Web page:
Chapter 1: Laws of Metamorphosis: From Nomad to Offender Next Chapter

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Laws of Metamorphosis: From Nomad to Offender
Laws of metamorphosis: From nomad to offender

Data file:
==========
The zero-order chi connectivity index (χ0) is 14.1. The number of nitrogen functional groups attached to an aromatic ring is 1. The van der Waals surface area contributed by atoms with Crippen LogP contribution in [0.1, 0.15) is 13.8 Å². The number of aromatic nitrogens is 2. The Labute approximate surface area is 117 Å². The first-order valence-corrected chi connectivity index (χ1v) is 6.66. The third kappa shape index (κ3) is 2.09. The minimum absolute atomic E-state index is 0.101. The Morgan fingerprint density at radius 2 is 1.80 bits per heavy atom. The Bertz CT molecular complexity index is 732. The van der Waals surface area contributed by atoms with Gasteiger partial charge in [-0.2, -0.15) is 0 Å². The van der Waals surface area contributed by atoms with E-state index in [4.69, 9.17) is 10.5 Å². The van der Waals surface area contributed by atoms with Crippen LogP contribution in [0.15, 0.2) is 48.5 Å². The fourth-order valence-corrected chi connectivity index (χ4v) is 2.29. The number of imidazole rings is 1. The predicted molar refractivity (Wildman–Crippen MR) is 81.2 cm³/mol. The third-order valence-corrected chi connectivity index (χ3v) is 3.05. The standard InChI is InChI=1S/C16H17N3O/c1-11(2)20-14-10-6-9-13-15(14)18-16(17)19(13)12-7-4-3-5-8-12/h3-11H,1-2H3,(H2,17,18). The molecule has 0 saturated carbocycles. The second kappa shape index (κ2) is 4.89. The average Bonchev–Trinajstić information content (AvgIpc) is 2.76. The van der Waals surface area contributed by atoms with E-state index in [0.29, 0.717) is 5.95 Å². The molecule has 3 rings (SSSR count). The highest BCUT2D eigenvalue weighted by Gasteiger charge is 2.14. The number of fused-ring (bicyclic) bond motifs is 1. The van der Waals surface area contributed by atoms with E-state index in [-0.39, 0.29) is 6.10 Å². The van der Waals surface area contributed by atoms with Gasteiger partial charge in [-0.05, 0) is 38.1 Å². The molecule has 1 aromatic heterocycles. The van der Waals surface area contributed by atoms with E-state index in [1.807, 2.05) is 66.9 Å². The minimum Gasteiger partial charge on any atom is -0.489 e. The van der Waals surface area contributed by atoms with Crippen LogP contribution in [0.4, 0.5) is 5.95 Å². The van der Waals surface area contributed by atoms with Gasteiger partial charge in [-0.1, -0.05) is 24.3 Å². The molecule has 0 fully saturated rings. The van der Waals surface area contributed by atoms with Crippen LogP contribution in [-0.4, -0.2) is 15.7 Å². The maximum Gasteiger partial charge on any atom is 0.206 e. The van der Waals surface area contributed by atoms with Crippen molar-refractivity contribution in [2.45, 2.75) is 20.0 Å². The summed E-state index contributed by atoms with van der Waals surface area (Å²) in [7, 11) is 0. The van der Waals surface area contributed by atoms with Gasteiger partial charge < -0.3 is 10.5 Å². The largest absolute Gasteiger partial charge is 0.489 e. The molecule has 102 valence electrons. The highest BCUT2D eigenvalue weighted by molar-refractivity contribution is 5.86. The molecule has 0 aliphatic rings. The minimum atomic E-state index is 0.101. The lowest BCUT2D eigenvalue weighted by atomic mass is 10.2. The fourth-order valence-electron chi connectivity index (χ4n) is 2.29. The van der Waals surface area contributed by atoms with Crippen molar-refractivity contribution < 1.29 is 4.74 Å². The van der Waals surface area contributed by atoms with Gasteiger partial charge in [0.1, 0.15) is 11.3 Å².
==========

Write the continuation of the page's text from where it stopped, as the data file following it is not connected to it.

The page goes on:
In the late 19th century, the emerging disciplines of criminology, phrenology and anthropometry boasted that the ‘illegible’ face of the criminal could now be recognised and interpreted by scientists and criminologists. A few decades earlier, Henry Mayhew, the celebrated author of London Labour and the London Poor: the Condition and Earnings of Those that Will Work, Cannot Work, and Will Not Work complemented his documentation of the distribution of crime with narratives provided by professional criminals.1 ‘The use of such “ethnographic” material was a major contribution to the development of criminology as a social science.’2 Mayhew called himself a ‘traveller in the undiscovered country of the poor’. In this writing, he recast ...

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